A Southerner is rarely considered dressed unless he has a pocketknife in his pocket. The knife is considered a tool that is to be carried and used on a daily basis. In fact the challenge “Put it in your pocket and carry it a week, you will feel lost without it,” has converted many an unbeliever. It is a little hard to say when knife collecting really began. The argument could be made that it was the cave man who accumulated scrapers and flint knives and actually started collecting them. Others may point to the early Romans as the first pocketknife collectors, primarily because they seem to have been the first to develop folding knives. Others argue it was the French that started it, the Spanish might have a claim, and certainly the English can claim that they made significant contributions. However, knife collecting in the modern era can certainly be placed in the mid-southern United States. Kentucky and Tennessee have played significant roles. It was in the 1950s, following World War II and the Korean Conflict, that knives seemed to become serious items of accumulation. Of course there are those who The Russell Barlow will not agree. During this time people Ownership of this knife served as began paying attention to knife brands, the membership requirement of the patterns, and handles when considering “Barlow Bearcats” club. The club knives instead of just how well the knife encouraged in its members a pride in would hold an edge. and appreciation for fine old knives. In the early 50s, the Louisville-Courier Journal newspaper, by way of its folksy columnist Alan Trout, did much for promoting interest in knives. Trout collected a little of everything and he wrote about it all. His first love though seemed to be the Russell Barlow pocketknife, made by the John Russell Cutlery Company. He wrote stories about the knife and encouraged his readers to share their stories with him. As interest rose, he took things to another level. He set up a club for collectors of the old Russell Barlow. He called it “The Barlow Bearcats.” Membership required that you own a genuine Russell Barlow and send some proof that you were the proud owner. Letters came in by the bundle! Along with them were descriptions and stories. He printed the names of new members and sometimes their stories. The Courier Journal, which had (and still has) a national, as well as a Kentucky readership, carried the message that “pocketknives, especially the Russell Barlow, are collectible” nationwide. The old Russell Barlow became the knife to have in your collection. Later, another publication, The Blue Mill Blade, a tabloid issued by Roy Scott of Kingsport, Tennessee, picked up the ball and continued to promote knife collecting. The Blue Mill Blade encouraged collecting all kinds of knives and provided members with a way of sharing their interests. A recognized club or organization was needed. Readers, contributors, and fans of The Blue Mill Blade met and decided to start such an organization. The National Knife Collectors and Dealers Association was the result. The Association grew and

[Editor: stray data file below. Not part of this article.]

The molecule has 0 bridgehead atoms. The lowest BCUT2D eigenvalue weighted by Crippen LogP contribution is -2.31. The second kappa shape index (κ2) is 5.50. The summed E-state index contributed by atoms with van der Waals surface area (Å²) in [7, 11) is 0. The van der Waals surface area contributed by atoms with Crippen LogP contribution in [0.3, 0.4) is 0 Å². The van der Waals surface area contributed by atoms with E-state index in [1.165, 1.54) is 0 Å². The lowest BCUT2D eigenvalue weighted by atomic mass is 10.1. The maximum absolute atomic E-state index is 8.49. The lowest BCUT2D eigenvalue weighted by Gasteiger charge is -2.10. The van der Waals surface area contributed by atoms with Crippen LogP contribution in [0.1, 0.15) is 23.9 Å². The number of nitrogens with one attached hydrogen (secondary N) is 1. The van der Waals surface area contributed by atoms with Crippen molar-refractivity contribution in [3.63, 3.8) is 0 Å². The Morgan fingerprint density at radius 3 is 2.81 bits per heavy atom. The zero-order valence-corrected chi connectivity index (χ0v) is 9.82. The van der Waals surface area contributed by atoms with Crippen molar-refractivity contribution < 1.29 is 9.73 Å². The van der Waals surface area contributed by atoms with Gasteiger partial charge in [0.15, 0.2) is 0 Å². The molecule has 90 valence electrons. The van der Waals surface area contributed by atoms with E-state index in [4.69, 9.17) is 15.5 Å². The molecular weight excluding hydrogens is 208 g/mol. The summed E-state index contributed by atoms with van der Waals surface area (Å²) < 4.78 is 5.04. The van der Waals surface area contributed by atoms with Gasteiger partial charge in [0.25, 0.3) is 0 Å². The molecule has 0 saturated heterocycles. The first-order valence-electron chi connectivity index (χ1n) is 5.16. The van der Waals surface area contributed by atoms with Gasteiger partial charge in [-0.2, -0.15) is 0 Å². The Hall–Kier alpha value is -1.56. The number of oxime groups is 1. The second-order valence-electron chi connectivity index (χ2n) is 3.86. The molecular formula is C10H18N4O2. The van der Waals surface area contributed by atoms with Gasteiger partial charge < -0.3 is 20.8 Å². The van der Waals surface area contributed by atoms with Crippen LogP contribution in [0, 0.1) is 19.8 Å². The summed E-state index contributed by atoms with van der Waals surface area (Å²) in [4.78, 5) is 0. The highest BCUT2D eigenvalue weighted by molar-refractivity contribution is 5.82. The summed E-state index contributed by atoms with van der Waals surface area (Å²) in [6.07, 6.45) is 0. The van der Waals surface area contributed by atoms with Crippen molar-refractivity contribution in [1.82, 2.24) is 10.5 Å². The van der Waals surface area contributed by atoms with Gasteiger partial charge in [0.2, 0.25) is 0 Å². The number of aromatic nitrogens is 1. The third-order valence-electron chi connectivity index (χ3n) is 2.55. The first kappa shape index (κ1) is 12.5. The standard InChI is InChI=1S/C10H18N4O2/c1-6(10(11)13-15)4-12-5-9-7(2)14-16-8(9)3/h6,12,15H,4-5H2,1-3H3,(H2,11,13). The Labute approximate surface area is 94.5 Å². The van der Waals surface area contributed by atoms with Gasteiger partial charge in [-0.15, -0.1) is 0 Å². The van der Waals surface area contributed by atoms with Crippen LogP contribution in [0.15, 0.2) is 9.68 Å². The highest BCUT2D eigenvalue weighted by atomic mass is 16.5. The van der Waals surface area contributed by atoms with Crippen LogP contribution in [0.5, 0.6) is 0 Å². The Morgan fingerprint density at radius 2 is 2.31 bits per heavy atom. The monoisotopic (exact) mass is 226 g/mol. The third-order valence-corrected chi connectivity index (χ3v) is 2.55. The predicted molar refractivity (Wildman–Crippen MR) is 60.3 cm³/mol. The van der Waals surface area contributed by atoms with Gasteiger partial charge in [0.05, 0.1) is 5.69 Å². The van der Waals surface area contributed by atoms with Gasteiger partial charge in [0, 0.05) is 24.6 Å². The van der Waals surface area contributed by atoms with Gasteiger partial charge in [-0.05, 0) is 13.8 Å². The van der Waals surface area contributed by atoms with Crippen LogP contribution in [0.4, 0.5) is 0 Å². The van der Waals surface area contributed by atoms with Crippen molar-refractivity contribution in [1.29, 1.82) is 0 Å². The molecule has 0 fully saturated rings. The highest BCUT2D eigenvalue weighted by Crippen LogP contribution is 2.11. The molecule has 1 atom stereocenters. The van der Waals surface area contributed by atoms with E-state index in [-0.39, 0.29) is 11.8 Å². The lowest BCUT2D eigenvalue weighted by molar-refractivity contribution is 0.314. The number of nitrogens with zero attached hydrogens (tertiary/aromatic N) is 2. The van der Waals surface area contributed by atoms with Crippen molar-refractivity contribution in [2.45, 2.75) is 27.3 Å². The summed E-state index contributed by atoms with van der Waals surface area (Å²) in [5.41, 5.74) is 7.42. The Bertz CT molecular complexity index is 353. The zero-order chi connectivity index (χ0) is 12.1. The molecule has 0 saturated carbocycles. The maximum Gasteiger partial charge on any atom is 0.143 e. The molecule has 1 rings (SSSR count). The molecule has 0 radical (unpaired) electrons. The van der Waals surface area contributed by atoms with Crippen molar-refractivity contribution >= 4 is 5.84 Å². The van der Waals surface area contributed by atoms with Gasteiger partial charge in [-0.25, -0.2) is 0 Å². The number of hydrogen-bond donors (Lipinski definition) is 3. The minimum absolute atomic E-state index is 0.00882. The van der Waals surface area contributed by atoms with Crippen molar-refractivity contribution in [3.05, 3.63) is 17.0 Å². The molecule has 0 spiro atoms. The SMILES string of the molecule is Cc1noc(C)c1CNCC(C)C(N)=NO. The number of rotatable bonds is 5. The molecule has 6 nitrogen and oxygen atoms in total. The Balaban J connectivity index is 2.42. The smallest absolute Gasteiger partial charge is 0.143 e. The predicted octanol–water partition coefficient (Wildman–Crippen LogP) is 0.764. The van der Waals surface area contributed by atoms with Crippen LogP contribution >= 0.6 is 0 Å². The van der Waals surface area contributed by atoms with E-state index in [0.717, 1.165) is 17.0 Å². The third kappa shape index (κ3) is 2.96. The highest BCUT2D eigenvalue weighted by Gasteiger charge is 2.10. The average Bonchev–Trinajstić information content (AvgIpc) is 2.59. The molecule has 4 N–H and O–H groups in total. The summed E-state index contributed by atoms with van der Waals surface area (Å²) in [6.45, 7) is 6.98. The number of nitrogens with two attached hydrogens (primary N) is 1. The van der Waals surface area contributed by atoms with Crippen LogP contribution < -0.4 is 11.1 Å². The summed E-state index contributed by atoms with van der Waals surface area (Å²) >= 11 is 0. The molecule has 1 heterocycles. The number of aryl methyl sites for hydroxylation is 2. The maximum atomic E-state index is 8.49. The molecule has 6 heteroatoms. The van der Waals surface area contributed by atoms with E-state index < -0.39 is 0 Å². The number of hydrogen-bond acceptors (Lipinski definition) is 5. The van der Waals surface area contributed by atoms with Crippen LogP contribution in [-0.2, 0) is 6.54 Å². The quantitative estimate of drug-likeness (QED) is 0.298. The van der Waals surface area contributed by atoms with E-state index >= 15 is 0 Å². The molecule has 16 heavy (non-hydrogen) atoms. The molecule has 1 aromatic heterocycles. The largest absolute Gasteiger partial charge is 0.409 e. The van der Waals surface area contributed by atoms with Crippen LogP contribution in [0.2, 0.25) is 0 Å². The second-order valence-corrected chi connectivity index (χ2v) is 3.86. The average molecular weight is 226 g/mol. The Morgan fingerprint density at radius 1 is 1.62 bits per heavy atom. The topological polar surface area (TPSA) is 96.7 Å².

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Introduction to Knife Collecting